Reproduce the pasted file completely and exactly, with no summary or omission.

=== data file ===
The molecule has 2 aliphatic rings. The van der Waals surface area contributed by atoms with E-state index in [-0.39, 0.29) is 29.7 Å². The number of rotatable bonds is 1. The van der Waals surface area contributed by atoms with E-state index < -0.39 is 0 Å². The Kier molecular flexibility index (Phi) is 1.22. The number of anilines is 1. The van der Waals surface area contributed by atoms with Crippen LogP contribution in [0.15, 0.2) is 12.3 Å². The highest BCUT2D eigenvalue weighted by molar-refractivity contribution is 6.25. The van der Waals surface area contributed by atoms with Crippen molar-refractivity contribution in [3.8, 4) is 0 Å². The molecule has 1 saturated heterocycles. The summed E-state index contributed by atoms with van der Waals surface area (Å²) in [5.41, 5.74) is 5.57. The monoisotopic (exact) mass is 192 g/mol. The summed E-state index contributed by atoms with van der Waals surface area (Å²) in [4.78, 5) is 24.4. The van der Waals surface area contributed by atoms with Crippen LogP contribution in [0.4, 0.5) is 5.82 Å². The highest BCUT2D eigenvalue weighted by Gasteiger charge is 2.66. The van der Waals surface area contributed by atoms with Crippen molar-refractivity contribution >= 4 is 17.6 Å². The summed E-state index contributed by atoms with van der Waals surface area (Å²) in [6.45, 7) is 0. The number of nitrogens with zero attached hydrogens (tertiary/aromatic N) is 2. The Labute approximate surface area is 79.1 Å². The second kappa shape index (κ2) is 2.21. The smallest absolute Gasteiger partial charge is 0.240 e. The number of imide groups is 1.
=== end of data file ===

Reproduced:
The molecule has 2 aliphatic rings. The van der Waals surface area contributed by atoms with E-state index in [-0.39, 0.29) is 29.7 Å². The number of rotatable bonds is 1. The van der Waals surface area contributed by atoms with E-state index < -0.39 is 0 Å². The Kier molecular flexibility index (Phi) is 1.22. The number of anilines is 1. The van der Waals surface area contributed by atoms with Crippen LogP contribution in [0.15, 0.2) is 12.3 Å². The highest BCUT2D eigenvalue weighted by molar-refractivity contribution is 6.25. The van der Waals surface area contributed by atoms with Crippen molar-refractivity contribution in [3.8, 4) is 0 Å². The molecule has 1 saturated heterocycles. The summed E-state index contributed by atoms with van der Waals surface area (Å²) in [5.41, 5.74) is 5.57. The monoisotopic (exact) mass is 192 g/mol. The summed E-state index contributed by atoms with van der Waals surface area (Å²) in [4.78, 5) is 24.4. The van der Waals surface area contributed by atoms with Crippen LogP contribution in [0.4, 0.5) is 5.82 Å². The highest BCUT2D eigenvalue weighted by Gasteiger charge is 2.66. The van der Waals surface area contributed by atoms with Crippen molar-refractivity contribution >= 4 is 17.6 Å². The summed E-state index contributed by atoms with van der Waals surface area (Å²) in [6.45, 7) is 0. The number of nitrogens with zero attached hydrogens (tertiary/aromatic N) is 2. The Labute approximate surface area is 79.1 Å². The second kappa shape index (κ2) is 2.21. The smallest absolute Gasteiger partial charge is 0.240 e. The number of imide groups is 1.